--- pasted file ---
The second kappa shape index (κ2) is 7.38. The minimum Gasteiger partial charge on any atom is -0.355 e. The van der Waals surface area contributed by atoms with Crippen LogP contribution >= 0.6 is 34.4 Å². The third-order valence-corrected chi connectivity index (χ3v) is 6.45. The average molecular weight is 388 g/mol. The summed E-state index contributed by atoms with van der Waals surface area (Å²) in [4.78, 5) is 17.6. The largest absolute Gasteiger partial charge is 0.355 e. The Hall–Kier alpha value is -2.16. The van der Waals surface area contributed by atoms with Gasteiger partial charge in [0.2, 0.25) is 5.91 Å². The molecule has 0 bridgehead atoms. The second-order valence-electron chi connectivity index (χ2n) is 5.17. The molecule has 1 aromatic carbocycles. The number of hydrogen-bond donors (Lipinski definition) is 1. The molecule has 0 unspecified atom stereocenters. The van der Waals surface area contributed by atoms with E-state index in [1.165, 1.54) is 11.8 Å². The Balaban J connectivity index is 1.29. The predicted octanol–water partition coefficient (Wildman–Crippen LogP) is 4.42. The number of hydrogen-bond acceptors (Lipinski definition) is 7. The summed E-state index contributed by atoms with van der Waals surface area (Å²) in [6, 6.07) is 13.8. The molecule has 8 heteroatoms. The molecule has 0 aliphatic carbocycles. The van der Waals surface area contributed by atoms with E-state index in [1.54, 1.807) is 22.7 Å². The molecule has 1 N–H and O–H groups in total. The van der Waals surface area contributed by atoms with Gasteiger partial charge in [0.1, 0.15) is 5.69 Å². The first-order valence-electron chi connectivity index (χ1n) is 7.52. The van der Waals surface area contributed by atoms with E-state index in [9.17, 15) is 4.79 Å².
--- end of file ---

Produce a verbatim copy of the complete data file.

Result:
The second kappa shape index (κ2) is 7.38. The minimum Gasteiger partial charge on any atom is -0.355 e. The van der Waals surface area contributed by atoms with Crippen LogP contribution >= 0.6 is 34.4 Å². The third-order valence-corrected chi connectivity index (χ3v) is 6.45. The average molecular weight is 388 g/mol. The summed E-state index contributed by atoms with van der Waals surface area (Å²) in [4.78, 5) is 17.6. The largest absolute Gasteiger partial charge is 0.355 e. The Hall–Kier alpha value is -2.16. The van der Waals surface area contributed by atoms with Gasteiger partial charge in [0.2, 0.25) is 5.91 Å². The molecule has 0 bridgehead atoms. The second-order valence-electron chi connectivity index (χ2n) is 5.17. The molecule has 1 aromatic carbocycles. The number of hydrogen-bond donors (Lipinski definition) is 1. The molecule has 0 unspecified atom stereocenters. The van der Waals surface area contributed by atoms with E-state index in [1.165, 1.54) is 11.8 Å². The Balaban J connectivity index is 1.29. The predicted octanol–water partition coefficient (Wildman–Crippen LogP) is 4.42. The number of hydrogen-bond acceptors (Lipinski definition) is 7. The summed E-state index contributed by atoms with van der Waals surface area (Å²) in [6, 6.07) is 13.8. The molecule has 8 heteroatoms. The molecule has 0 aliphatic carbocycles. The van der Waals surface area contributed by atoms with E-state index in [1.54, 1.807) is 22.7 Å². The molecule has 1 N–H and O–H groups in total. The van der Waals surface area contributed by atoms with Gasteiger partial charge in [0.1, 0.15) is 5.69 Å². The first-order valence-electron chi connectivity index (χ1n) is 7.52. The van der Waals surface area contributed by atoms with E-state index in [9.17, 15) is 4.79 Å².